This week we purchased a cayuco.  A cayuco is made from a section of a jungle tree, it is hollowed out and shaped into a boat, all with hand tools.  There are a couple Ngobe on each island that seem to have this skill.  Most cayucos have a standard size of about six feet in length, cost $100, but that’s only Ngobe to Ngobe.  If they know they are selling to a gringo, that price doubles, if not triples.  I purchased about a ten foot cayuco that is at least 50% wider then the standard.  This is mainly because I am a gringo, I’m heavier so the boat sits lower in the water and my balance is horrible compared to the locals, so a wider bottom boat helps me in that area, I hope.  Alvaro found me a cayuco and purchased it from the Ngobe builder, so he got the Ngobe price.  Alvaro charged me $180, but I’m guessing Alvaro paid less than that, that’s still way cheaper than gringo price, but higher than Ngobe price.  At every turn the gringo here is seen as a walking wallet, not much I can do about the color of my skin, although I am working on my tan.

On my first time out, I was very wobbly, but I trekked around the bay and a little lagoon near us.  On my trek I met a Ngobe man who came to visit me in the water in his cayuco.  His name is Falco.  I asked him if I could take his picture to show my friends back home, my new friend here in Panama – he was happy to oblige.

In turn he wanted to take my picture.

We spoke there, on the water for almost an hour, of course all of this was in my very broken Spanish.  I learned a lot about Falco, his family and the people in the area.  Quick stats on Falco, he is 45 years old, married, has six kids, four still at home, some chickens, cows, pigs and he really wants a dog.  He is out of work, used to work on a farm doing hand work, he wants to find a job, his wife sells bread and coconut oil for $20 per gallon.  I told him I needed to learn a ton here and he has enthusiastically said he would like to teach me.  First thing he said he could teach me was how to use my cayuco – I guess it was obvious I’m a rookie, maybe it was the super wobbly movements, or the rowing in a circle when I was trying to straight, or when I tipped the cayuco too far and scooped in a bunch of water, whatever it was he must be very observant to pick up on all of those little tell tale signs.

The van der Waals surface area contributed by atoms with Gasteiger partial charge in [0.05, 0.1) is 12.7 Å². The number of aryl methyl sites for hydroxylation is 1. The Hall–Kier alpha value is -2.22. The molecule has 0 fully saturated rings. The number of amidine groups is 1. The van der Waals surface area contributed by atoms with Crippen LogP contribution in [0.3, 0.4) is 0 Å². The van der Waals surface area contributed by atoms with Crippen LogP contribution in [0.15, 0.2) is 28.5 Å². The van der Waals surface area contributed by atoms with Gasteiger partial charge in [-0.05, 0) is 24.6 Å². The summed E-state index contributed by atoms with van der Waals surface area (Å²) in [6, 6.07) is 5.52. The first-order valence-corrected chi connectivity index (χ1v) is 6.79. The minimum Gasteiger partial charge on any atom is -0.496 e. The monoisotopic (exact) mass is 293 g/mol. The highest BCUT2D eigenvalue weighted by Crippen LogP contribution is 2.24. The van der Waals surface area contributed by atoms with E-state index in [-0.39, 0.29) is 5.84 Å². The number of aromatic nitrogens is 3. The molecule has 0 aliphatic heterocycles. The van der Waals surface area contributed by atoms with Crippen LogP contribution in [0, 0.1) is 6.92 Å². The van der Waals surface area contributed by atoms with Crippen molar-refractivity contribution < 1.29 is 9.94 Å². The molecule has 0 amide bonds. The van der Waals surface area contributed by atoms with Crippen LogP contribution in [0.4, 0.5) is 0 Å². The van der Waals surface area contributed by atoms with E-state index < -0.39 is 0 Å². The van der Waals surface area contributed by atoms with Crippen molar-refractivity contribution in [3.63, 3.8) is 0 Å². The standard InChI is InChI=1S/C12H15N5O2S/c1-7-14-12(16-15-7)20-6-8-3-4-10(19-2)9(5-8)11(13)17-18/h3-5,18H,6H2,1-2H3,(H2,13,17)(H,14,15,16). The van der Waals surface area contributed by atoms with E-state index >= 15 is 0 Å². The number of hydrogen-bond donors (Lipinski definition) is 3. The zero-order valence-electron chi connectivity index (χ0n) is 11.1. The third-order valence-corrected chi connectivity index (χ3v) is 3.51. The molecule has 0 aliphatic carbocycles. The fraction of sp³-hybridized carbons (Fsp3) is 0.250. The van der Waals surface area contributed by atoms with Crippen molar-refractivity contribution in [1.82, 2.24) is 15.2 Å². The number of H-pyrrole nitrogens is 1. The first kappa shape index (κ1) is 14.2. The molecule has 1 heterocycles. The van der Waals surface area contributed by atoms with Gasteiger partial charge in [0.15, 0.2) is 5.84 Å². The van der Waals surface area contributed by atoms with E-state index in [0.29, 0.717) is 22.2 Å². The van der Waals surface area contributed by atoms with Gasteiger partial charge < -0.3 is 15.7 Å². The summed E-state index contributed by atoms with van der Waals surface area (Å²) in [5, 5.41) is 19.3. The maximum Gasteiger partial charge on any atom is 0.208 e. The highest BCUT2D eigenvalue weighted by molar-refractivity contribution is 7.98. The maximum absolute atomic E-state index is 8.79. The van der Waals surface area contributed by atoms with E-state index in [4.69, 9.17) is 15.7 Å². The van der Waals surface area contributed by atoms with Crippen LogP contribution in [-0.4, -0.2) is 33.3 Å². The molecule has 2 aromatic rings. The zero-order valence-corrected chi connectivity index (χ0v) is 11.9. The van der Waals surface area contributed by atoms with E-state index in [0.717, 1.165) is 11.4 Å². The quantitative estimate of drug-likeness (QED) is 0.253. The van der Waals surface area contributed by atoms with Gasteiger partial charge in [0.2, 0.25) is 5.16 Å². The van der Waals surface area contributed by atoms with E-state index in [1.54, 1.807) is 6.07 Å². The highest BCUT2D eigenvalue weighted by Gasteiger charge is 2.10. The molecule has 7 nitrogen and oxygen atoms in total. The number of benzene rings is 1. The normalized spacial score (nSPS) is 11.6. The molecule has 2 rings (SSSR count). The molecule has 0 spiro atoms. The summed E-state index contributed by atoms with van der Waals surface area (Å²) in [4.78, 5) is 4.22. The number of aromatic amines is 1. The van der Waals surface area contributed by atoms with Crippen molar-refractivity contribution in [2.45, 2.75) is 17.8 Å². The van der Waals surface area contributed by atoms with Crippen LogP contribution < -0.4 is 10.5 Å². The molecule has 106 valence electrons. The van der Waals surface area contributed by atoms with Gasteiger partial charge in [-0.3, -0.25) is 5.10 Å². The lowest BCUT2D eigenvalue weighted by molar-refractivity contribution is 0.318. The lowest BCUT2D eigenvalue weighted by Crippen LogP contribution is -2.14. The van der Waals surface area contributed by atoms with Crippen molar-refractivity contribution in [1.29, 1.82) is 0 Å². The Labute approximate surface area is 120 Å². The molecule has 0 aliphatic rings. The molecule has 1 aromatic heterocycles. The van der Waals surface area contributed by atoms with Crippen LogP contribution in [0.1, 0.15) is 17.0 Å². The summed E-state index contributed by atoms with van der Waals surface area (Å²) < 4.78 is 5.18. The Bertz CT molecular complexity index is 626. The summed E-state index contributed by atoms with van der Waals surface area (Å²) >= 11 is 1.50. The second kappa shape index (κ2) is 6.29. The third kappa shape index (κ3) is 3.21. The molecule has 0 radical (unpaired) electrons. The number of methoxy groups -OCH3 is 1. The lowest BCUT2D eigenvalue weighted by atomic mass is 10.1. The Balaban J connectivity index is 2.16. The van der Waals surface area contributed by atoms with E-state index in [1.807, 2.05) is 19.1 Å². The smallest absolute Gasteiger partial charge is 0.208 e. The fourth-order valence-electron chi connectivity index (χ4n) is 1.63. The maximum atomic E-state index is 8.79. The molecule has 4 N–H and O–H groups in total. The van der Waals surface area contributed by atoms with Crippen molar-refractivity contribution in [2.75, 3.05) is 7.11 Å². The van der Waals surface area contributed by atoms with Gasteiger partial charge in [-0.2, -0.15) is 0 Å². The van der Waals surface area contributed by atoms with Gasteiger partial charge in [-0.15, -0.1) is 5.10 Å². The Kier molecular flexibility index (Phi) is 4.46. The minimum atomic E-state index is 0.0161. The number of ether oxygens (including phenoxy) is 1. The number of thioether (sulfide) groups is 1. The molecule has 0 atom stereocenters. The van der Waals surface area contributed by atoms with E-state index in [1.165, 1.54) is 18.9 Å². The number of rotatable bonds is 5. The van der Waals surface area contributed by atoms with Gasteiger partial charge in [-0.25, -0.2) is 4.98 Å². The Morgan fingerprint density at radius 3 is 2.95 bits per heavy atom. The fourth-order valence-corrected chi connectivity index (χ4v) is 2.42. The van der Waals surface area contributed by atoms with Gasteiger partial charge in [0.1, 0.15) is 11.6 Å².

As I rowed through the water I was in awe, starfish, coral, tons of every shape and size of fish, jellyfish, birds dropping from the sky to eat fish, and then I noticed some crazy plants, plants that would instantly disappear when I got near them, I grabbed my camera and tried to get couple of videos of them, while trying not to flip my cayuco and myself into the water:

Here are some more photos from my 1.5 hour tour.

There she is, our cayuco.

By the way, later on in the day I gave Ellie a ride, then Bella – they were scared (so was I, a little, but don’t tell them).  The ocean had gotten rough and it was tough to stay level.  After that Shirlene gave it a try – she did great!  ;)




  1. Seth
    Apr 14, 2012

    Awesome! Praying for God’s continued hand in your new found friendship with Falco.

  2. David Greene
    Apr 14, 2012

    still praying for you and yours! awesome stories btw

  3. Lauralea
    Apr 14, 2012

    Those plants are amazing! Now we know where the creators of Avatar got their ideas! ;)
    So do you sit in your cayuco or do you stand when you paddle? (like in paddle boarding?) Paddle boarding is one of those amazing things I haven’t ever gotten-how they can keep balanced and paddle at the same time?! Either way, blessings on your endeavors, and it is great to hear you are connecting with local folks and loving them with your teachable spirit.

    • Bobby
      Apr 14, 2012

      Mainly sit, especially while paddling, although I have seen some of the Ngobe standing up in the boat while fishing – crazy! Paddle boarding may work really well here, hmmm. How well do they work in waves?

      • Lauralea
        May 17, 2012

        :) I haven’t seen too many folk using the paddleboards in waves unless just paddling into shore, it may be worth a try on calmer days though!

  4. Mom
    Apr 14, 2012

    You make me LOL! You look so cute in your new cayuco! Don’t forget those life vests! … I have to say that… I can’t stop being your Mom =). I love the DAILY blogs! Keep em comin!
    Hugs and kisses!!!

  5. Jennifer
    Apr 14, 2012

    I agree with *Mom…’keep em comin’….everyday! No pressure…well a little ;). I so enjoy sharing in your adventures.

  6. Mike Pomerinke
    Apr 16, 2012

    Hello Wood family! I had the opportunity to read through all your blog posts today. It was such a blessing to hear your stories, see the photos, and watch the videos you have posted. It is wonderful to hear of God’s provision over you during your travels to Panama and the many means He used to introduce you to so many people around your new home. We are praying for Gods continued strength, protection and blessing on all of you. We are also praying for the people that He has brought you to minister to, that their hearts would be open to hear and believe the Gospel.

    Looking forward to reading many more blog posts.

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